No wonder Americans are among the most stressed-out people in the world. It’s time to take all of your paid time off and go abroad to see how others live. A well-rested vacation gives us the battery to perform better, and an international trip provides the perspective to treat one another with more kindness.
A Summer Study Abroad Led to a Global Life
Despite being an immigrant at age 12, by college, I had very well adapted into the midwestern American life in St. Louis. My freshman year career and life plan included working for one of the big firms in town, and buy a condo downtown upon graduation. My path to the American Dream was in full force.
I received my first U.S. Passport in May 2005. That summer, I went on a study abroad trip to France, Belgium, and a missed flight took me to London. In an era before smartphones and digital cameras, I traveled with a portable CD player with CDs and rolls of films for my camera. I learned about European business practices and visited many, many castles and churches. I learned about this thing called “American sauce” – a mix of ketchup, mustard, and mayo that the French concocted to put on an “American Sandwich.”
After my summer abroad, I returned to Sophomore year with an expanded view of the world. Within months, I signed up for a semester abroad for my Junior year. The summer was a catalyst to my subsequent career path that zigged and zagged. Unbeknown to me in 2005, I would someday return to France, communicate in French with fluency.
Begin Your Journey
I can’t be sure how my life would have turned out without a powerful passport. Perhaps the wanderlust in me would have still wandered, though certainly with much more difficulty. In reflection, I am grateful for the access, and I encourage fellow Americans to begin your journey by applying for a passport. Take a trip to Mexico, and you’ll see that Mexicans are indeed incredibly lovely people, and the food is divine.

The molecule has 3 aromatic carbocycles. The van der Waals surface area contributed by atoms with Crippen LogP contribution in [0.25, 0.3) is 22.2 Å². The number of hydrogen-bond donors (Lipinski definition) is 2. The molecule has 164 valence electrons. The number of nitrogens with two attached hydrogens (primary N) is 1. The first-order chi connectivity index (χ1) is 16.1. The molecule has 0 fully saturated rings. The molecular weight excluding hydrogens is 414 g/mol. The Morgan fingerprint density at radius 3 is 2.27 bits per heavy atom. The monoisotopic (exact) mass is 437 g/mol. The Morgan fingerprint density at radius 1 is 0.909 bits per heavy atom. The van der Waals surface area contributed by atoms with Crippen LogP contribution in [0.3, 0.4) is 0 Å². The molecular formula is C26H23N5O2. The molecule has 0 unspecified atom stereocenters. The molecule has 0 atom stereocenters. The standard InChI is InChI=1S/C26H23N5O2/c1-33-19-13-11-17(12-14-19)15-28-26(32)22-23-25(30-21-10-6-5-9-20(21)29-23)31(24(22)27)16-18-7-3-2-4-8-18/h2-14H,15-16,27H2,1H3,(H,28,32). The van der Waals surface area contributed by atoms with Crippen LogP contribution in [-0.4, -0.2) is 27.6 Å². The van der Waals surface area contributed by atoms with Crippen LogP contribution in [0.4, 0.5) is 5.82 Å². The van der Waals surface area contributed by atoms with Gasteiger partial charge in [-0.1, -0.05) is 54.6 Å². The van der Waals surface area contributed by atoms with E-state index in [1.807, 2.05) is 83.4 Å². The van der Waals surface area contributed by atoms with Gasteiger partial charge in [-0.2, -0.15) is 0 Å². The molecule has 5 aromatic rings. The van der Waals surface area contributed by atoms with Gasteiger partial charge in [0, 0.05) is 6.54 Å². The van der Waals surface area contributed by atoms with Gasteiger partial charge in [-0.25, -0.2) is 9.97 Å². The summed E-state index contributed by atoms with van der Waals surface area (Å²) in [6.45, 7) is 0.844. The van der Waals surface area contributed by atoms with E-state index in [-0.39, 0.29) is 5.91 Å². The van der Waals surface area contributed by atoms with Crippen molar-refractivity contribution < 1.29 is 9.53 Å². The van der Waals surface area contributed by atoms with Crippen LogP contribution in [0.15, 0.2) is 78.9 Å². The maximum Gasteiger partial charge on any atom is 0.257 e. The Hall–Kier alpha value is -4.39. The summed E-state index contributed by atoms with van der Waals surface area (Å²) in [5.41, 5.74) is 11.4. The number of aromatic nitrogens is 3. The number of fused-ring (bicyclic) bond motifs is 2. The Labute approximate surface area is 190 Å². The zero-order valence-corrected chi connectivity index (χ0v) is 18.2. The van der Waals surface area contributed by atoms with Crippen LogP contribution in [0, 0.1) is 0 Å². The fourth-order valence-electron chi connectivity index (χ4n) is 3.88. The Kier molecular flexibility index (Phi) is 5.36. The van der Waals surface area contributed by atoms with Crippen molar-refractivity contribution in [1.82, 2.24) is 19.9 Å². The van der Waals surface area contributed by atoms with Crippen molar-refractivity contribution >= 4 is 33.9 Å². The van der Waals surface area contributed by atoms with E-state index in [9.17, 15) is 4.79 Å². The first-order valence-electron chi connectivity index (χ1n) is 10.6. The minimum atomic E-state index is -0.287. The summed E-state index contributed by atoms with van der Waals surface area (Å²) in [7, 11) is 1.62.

Even with a powerful passport, traveling costs money. Fortunately, troves of other travel bloggers exist today to help you to travel cheaply. If you are a student, consider applying to scholarships for a study abroad program. It is hard work do come up with travel money, but the reward far outweighs the effort.
Traveling and living abroad has broadened my perspective. I am keenly aware that there isn’t only one way to live a meaningful life. When social anxiety creeps on the need to own a home and “settle down,” I can zoom out and recognize that the American way isn’t the only way. It’s a beautiful way to live, but it’s simply not for me.
Traveling helps me see the big picture: we are all merely humans in this world, striving to survive. This realization makes me a much happier person as a result. Value your fortunate passport privilege, and begin the journey to seek your own perspective.
Recommended Resources to Begin Your Journey
- The Ultimate Guide to Traveling When You Have No Money | Nomadic Matt
- Travel Resources: How to Plan, Budget, Eat Safely, & Pack for World Travel | Legal Nomads
- The 5 Steps I Took to Start a Life of Travel | I Am Aileen
- The Ultimate Guide to Planning Your First International Trip | Under 30 Experiences
- How Much Does it Cost to Travel the World for a Year? | A Little Adrift
2 thoughts on “Recognize Passport Privilege”
So true! It has implications for travel for fun and work opportunities. My brother in law is currently looking to see if he can get Peruvian citizenship (their abuela was born there) for the additional travel flexibility and potential global work opportunities it would bring. It’s all relative!